In a second step of this palpation, you now take action: Follow the perceived movement to find the area that this movement is running toward as a place of high fascial tension. Now move the fascia in all other directions of the space, to evaluate whether the movement is free - whether the fascial tension inside the thorax is normal. Hereby, you must not rely on a right-left comparison because, for example, the two halves of the lung are constructed differently and the heart is displaced somewhat to the left side. Over the course of time, you will gather enough experience to judge inter-individually what is "normal" and what is not.
By means of the palpation described above, you have discovered areas in the thorax that show high fascial tension in need of treatment. To treat these, again palpate into that layer of the thorax that you have evaluated as disturbed. Now you are able to treat, indirectly, directly, or by unwinding.
In the fascial layer to be treated, follow the fascial movements to their actual endpoint. There, you use manual pressure to hold the movement in the reached end position - even against a palpable countermovement by the fascia. After an individually determined length of time, allow the movement of the intrathoracic fascia to reverse direction and evaluate whether the dynamic has improved in terms of quality and quantity. If necessary, repeat the treatment.
In the layer requiring treatment, perform a countermovement to the fascia's own movement in the thorax by pulling manually exactly in the direction that you have discovered to be impaired in movement. Once you feel a strong pull of the fascia against your chosen direction, maintain this position until a release in the tissue occurs, which you will sense as sudden slackening in the fascial pull. If the movement is still not free after this maneuver, repeat the whole process.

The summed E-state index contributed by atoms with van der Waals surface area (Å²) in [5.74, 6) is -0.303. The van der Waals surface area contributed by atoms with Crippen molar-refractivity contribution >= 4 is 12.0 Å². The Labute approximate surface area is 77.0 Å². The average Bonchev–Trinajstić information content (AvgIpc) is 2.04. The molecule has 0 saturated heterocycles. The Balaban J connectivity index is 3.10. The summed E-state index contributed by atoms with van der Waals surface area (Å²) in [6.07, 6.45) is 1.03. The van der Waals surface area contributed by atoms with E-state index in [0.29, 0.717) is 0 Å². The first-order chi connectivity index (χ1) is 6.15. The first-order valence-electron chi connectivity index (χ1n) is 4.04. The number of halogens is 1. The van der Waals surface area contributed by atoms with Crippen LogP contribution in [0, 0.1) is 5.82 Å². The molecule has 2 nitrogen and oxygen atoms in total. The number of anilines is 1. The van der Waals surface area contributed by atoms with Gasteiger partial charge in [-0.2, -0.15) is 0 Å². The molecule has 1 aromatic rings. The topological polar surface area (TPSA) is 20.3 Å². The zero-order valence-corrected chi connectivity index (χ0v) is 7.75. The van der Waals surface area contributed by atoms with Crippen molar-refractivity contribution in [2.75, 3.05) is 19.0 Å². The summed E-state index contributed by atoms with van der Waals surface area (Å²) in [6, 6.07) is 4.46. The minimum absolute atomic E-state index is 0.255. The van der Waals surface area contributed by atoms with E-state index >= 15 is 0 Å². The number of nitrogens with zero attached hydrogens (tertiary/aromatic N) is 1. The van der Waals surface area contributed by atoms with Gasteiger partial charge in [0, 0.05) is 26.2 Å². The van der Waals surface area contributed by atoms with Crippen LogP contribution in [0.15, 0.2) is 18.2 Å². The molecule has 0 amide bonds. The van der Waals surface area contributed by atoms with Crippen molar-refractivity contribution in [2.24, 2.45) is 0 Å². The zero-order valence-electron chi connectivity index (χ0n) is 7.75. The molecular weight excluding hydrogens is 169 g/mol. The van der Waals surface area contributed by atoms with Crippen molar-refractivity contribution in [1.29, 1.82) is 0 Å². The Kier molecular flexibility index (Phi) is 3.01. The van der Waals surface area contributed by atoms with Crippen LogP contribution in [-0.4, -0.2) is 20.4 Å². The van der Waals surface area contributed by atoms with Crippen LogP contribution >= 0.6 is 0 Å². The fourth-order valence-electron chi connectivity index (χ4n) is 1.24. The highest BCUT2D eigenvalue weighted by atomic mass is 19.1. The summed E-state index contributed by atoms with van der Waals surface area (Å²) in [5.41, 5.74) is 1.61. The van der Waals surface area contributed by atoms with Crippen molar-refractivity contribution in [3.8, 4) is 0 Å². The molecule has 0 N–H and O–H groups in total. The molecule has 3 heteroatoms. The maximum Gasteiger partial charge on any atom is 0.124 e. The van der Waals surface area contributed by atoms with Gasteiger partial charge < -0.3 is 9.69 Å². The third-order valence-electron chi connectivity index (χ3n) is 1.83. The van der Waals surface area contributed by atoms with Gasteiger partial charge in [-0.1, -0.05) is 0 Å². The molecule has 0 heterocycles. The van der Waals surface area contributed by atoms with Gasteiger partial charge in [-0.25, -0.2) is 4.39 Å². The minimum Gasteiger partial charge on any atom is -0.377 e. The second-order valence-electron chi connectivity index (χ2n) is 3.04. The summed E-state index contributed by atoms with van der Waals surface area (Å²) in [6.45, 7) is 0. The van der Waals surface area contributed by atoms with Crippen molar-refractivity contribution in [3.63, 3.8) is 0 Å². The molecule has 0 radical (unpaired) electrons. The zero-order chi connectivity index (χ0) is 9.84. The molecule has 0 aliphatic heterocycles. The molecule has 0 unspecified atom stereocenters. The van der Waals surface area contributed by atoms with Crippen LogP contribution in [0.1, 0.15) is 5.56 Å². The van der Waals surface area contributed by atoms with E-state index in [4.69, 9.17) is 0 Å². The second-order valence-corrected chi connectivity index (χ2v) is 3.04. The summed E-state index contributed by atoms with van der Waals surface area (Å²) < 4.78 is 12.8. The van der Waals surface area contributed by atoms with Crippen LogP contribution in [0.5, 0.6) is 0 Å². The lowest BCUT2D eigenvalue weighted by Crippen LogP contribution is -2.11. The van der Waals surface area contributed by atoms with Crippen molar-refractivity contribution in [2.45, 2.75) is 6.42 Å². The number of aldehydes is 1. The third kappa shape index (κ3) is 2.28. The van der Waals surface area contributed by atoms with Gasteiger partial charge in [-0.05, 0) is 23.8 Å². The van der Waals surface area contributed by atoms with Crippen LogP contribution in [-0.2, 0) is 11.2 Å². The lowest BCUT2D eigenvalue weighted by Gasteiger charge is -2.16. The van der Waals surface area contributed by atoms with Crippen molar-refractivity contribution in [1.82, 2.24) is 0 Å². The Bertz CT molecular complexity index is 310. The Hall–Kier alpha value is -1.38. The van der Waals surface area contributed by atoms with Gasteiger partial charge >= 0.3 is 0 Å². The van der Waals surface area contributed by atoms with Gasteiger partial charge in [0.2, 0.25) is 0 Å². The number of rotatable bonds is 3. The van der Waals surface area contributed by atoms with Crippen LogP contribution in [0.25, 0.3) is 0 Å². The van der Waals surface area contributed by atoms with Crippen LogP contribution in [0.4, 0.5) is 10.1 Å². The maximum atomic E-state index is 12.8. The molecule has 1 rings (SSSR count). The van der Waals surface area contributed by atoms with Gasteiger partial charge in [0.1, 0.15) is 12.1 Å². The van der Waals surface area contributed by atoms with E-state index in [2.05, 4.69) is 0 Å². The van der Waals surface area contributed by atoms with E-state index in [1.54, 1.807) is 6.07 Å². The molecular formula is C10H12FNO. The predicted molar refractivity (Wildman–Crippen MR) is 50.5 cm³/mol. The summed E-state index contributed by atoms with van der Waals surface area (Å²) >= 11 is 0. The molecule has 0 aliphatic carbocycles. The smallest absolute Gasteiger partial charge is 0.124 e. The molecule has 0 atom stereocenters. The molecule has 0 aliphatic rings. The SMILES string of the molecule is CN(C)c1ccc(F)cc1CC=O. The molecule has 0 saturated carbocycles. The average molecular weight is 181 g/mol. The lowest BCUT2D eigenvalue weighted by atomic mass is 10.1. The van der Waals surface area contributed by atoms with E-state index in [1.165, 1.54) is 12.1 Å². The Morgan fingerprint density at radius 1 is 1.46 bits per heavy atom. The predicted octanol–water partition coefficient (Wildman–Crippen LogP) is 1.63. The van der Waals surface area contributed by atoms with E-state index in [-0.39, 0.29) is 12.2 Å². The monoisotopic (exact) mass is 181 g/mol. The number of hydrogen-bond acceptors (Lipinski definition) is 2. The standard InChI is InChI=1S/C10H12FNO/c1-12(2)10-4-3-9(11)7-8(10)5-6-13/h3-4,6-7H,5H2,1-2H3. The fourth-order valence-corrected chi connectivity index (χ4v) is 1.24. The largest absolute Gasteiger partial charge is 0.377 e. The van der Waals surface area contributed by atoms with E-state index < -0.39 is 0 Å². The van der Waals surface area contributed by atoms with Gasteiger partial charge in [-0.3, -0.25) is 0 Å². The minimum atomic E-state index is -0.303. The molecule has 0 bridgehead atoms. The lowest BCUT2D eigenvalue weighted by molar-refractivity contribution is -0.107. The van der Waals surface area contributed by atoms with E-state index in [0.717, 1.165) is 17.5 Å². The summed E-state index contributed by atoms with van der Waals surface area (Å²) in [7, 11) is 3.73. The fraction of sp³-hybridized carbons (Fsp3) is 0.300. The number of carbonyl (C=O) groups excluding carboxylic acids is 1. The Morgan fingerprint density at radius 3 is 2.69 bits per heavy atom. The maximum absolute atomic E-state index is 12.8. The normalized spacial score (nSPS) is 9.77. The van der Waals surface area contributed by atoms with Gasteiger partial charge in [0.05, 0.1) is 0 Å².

In this method, you follow the fascial intrathoracic movement without influencing it until you reach a still point. You stay there with the tissue until another movement occurs. It is only now that you interfere correctively by directly facilitating the direction of the limited movement.
The diagnostic and therapeutic principles introduced here for one visceral cavity can be transferred to the abdomen as well. With a little practice, it is also possible to perform the examination and treatment with only one hand. You will also learn over time to evaluate the individual thoracic tissues (bronchial tubes, pericardium, hilum of the lung, etc).
The embryologic development of the mediastinum shows that this structure can be regarded as fascia. This space is so important for the viscera because essential pathways for the abdominal organs run through the mediastinum. As the result of the heartbeat and respiration, the mediastinum experiences a lot of movement. It is treatable with the technique of intrathoracic fascial release. Preliminary exercises prepare for this technique, which can be performed directly, indirectly, or as unwinding.
The mediastinum and intrathoracic fascial release The embryologic development of the mediastinum shows that this structure can be considered as fascia. This cavity is especially important for the viscera because major abdominal organ pathways travel through the mediastinum. Heartbeat and respiration cause the mediastinum to move continuously. The technique of intrathoracic fascial release can be used to treat the mediastinum. Preliminary excercises can prepare for this technique, which can be carried out directly, indirectly, or as unwinding.
Le médiastin et le « release » fascial endothoracique Le développement embryologique du médiastin montre que cette structure peut être considérée comme un fascia. Cet espace est très important pour les viscères car des voies de transfert principales pour les organes abdominaux passent par le médiastin. Dû à la pulsation du cœur et à la respiration, le médiastin est toujours en mouvement. On peut le traiter en appliquant la technique du « release » fascial endothoracique. Des exercices préliminaires préparent à cette manipulation directe, indirecte et comme « unwinding ».